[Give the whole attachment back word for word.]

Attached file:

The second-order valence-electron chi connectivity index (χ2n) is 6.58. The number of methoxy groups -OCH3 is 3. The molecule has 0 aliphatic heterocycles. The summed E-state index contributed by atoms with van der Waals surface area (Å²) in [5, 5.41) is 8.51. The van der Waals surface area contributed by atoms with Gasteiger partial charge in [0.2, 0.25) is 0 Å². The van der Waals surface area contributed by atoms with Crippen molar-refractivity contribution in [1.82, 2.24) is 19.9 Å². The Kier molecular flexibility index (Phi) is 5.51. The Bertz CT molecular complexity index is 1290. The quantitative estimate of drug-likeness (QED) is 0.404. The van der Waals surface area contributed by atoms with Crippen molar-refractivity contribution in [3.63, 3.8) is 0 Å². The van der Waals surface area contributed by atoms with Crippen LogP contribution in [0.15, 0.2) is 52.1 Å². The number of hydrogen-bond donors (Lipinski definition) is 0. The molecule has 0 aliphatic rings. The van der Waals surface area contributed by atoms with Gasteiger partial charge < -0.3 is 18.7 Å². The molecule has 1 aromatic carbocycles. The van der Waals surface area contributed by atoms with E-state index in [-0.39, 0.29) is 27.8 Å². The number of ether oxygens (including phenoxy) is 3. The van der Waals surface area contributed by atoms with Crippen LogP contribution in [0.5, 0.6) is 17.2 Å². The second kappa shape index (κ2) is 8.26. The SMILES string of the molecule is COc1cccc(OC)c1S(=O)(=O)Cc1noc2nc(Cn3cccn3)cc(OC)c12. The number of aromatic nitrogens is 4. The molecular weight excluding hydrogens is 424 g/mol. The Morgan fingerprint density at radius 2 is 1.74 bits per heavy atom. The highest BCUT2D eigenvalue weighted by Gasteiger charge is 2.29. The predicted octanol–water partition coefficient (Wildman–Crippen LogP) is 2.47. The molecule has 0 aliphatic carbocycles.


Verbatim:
The second-order valence-electron chi connectivity index (χ2n) is 6.58. The number of methoxy groups -OCH3 is 3. The molecule has 0 aliphatic heterocycles. The summed E-state index contributed by atoms with van der Waals surface area (Å²) in [5, 5.41) is 8.51. The van der Waals surface area contributed by atoms with Gasteiger partial charge in [0.2, 0.25) is 0 Å². The van der Waals surface area contributed by atoms with Crippen molar-refractivity contribution in [1.82, 2.24) is 19.9 Å². The Kier molecular flexibility index (Phi) is 5.51. The Bertz CT molecular complexity index is 1290. The quantitative estimate of drug-likeness (QED) is 0.404. The van der Waals surface area contributed by atoms with Crippen molar-refractivity contribution in [3.63, 3.8) is 0 Å². The van der Waals surface area contributed by atoms with Crippen LogP contribution in [0.15, 0.2) is 52.1 Å². The number of hydrogen-bond donors (Lipinski definition) is 0. The molecule has 0 aliphatic rings. The van der Waals surface area contributed by atoms with Gasteiger partial charge < -0.3 is 18.7 Å². The molecule has 1 aromatic carbocycles. The van der Waals surface area contributed by atoms with E-state index in [-0.39, 0.29) is 27.8 Å². The number of ether oxygens (including phenoxy) is 3. The van der Waals surface area contributed by atoms with Crippen LogP contribution in [0.5, 0.6) is 17.2 Å². The second kappa shape index (κ2) is 8.26. The SMILES string of the molecule is COc1cccc(OC)c1S(=O)(=O)Cc1noc2nc(Cn3cccn3)cc(OC)c12. The number of aromatic nitrogens is 4. The molecular weight excluding hydrogens is 424 g/mol. The Morgan fingerprint density at radius 2 is 1.74 bits per heavy atom. The highest BCUT2D eigenvalue weighted by Gasteiger charge is 2.29. The predicted octanol–water partition coefficient (Wildman–Crippen LogP) is 2.47. The molecule has 0 aliphatic carbocycles.